Part 2

Commodities Analysis – Gold, Black or Otherwise

Only when we stop counting our coins and start reasoning in terms of social profits, will we reach a higher

Read the first installment here

The other commodity, queen of the market, is gold, which these days (October 2015) has risen to around 1150 dollars per ounce.

This precious metal represents another commodity beloved by investors. Behind buying and selling two commodities like gold and oil there are two different philosophies. We can buy oil or gold and sell it the next day: in this case the two investments would be almost the same and have the same function, speculation. But the final destination is different- oil is meant to improve production, whereas gold is more akin to ‘wealth storage’. Gold is what you buy when you want to turn your capital into treasure.

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Why do we like gold? It’s beautiful and rare. History explains that gold has always been one of the main targets for conquerors. But is this a wealth index today? Of course not! Although Spain, during the 17th century, taught us that investment in gold instead of production doesn’t bring any development (300 years ago Adam Smith said that wealth is based on production), in 2015 there still are countries like Italy, which has the fourth largest gold reserve in the world, but where 40% of young Italians are unemployed.

Anyway, even gold has recently had some price changes. On 17th July 2015 the Chinese government announced that they had bought roughly 100 tons of physical gold per year, for the last 6 years. Which has really disappointed investors who thought, according to what the Chinese government had said in previous announcements, that the gold reserve in China was much higher. After all, we know that the more the gold is owned by someone else, the more precious it is.

That caused a temporary loss in gold value of about 50 dollars per ounce (in July it was around 1100 dollars an ounce, dropping to 1050 dollars). Anyway, this loss was recovered in a couple of days. This is a clear example of how illogical the market is sometimes. Indeed, Chinese physical gold reserves represent only 2% of their monetary holdings, because monetary reserves are diversified (for example foreign exchange reserve) and China is still number six in the world rankings.

Months ago, the independent online magazine zerohedge wrote about the Chinese gold reserve, stating that there are some “known unknowns” and, as a consequence, an eventual announcement from the Chinese government about their own reserves wouldn’t affect the market. But they were wrong because the market did react. Those who sold their gold after the government announcement didn’t change the situation; they are a clear example of how psychology can affect a market trend.

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We believe that a country’s wealth level cannot be measured by gold, but by their capability to undertake investment decisions which stimulate production from the base of society and the ability to improve living standards. Counting coins like Uncle Scrooge is an obsolete complacency of our wealth. Nowadays, not even the GDP can be considered a real wealth index, nor the GDP per capita, since production is rarely homogeneously distributed.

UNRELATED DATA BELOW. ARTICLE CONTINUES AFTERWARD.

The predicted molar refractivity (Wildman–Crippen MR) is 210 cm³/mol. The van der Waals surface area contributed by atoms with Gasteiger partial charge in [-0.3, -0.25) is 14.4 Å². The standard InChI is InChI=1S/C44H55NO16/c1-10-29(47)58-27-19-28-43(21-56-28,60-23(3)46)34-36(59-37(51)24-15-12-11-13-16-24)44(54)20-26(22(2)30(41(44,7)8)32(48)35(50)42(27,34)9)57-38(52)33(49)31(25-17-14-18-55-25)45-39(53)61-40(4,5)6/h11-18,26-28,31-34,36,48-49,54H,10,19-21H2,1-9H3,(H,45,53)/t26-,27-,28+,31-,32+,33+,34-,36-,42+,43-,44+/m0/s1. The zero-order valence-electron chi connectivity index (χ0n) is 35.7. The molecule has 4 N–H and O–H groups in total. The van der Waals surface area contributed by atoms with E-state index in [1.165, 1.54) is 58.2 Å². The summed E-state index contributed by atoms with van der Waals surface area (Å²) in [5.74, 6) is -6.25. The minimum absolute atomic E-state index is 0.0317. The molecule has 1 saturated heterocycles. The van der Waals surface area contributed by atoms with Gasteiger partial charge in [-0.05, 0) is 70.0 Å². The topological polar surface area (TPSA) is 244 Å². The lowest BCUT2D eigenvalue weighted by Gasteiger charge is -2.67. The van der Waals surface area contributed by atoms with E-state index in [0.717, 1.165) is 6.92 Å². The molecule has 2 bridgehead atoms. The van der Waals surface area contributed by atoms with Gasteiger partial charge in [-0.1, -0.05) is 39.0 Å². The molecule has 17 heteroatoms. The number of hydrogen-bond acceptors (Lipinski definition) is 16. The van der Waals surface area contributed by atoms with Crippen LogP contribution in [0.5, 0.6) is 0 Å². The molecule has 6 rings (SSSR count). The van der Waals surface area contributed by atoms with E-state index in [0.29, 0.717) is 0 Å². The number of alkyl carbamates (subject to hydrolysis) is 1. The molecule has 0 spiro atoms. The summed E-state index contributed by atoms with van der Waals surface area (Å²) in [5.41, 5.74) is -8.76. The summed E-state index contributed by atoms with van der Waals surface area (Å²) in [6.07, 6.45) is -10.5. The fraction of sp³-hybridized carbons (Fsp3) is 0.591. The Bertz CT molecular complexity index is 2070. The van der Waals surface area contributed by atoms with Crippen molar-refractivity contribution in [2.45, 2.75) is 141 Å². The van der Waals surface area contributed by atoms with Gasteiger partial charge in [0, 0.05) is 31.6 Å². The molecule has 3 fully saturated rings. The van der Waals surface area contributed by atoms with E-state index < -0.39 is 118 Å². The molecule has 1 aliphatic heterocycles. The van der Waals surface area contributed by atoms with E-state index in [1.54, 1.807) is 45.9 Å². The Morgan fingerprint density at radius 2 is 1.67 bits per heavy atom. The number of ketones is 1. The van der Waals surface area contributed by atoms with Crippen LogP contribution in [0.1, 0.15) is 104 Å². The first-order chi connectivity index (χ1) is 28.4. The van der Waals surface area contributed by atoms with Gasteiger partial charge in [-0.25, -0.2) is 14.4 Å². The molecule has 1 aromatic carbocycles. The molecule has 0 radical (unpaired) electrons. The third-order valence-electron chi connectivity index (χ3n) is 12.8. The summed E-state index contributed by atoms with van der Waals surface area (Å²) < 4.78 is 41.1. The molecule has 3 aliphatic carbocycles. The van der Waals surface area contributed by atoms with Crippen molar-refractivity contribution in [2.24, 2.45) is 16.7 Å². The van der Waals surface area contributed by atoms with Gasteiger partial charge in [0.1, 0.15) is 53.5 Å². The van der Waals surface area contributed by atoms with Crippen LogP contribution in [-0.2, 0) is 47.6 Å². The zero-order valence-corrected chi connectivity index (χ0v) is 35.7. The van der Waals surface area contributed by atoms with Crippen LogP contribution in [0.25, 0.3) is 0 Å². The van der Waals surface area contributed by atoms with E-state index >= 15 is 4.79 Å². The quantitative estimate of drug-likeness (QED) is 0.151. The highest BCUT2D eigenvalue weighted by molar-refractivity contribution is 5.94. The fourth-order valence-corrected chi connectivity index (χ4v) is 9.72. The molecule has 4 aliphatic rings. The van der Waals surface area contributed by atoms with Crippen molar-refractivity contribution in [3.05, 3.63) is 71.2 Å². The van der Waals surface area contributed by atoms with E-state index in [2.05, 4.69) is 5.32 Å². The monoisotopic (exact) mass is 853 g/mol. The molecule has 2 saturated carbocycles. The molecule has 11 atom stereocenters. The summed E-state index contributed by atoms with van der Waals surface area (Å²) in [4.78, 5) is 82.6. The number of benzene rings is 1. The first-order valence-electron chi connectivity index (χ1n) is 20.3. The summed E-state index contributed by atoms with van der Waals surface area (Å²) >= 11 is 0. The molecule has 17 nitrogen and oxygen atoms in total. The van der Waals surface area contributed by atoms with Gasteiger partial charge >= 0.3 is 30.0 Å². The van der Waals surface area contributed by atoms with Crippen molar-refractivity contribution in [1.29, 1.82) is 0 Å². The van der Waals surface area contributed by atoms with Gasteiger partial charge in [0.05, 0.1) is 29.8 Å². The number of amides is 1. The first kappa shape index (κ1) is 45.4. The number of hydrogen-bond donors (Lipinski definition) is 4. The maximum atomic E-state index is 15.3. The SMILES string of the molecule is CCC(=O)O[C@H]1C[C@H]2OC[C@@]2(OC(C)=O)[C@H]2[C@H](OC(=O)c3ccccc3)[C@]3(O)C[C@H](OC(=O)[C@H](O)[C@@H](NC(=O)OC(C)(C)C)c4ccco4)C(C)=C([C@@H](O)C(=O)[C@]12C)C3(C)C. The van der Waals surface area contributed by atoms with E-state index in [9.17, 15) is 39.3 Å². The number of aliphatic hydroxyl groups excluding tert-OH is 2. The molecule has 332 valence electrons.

We believe that wealth should be measured according to human development indexes. And human development means production and industry starting from the bottom of society. That’s why we of Forex Nation believe in microcredit, the credit issued to artisans in those countries where production is not equally distributed; the same artisans which cannot get any credit from banks.

Only when we stop counting our coins and start reasoning in terms of social profits, will we reach a higher wealth level.

Is it important for a trader to know how this works from a speculative point of view? Yes, speculation is running the game: those traders who aim to make a profit in the long run must be aware that the trust in gold as ‘wealth storage’ is decreasing year by year. Studies make it clear: gold trends and fluctuations 20 years ago were completely different from the current ones. This just explains in numerical terms the socio-economic situation that we’re living in.

If you want to invest in gold, you must take into account that it’s not an investment as safe as it once was: it’s a good idea to invest in gold only in the medium term. After years of an endlessly increasing price, we are now watching a new phase of price adjustment.

Traders got some profits and started paying attention to other markets (like the stock market). Probably in the short term we are going to observe a new increase in the gold price, but it’s going to be temporary, since some countries, in their poverty, will probably start selling their gold some day to finance social welfare.

If a trader wants to invest in gold, he has to know how to move in this game run by states, banks and hedge funds. Since gold is subject to fast changes and price volatility, it’s better to put risk management at the heart of your trading strategy.

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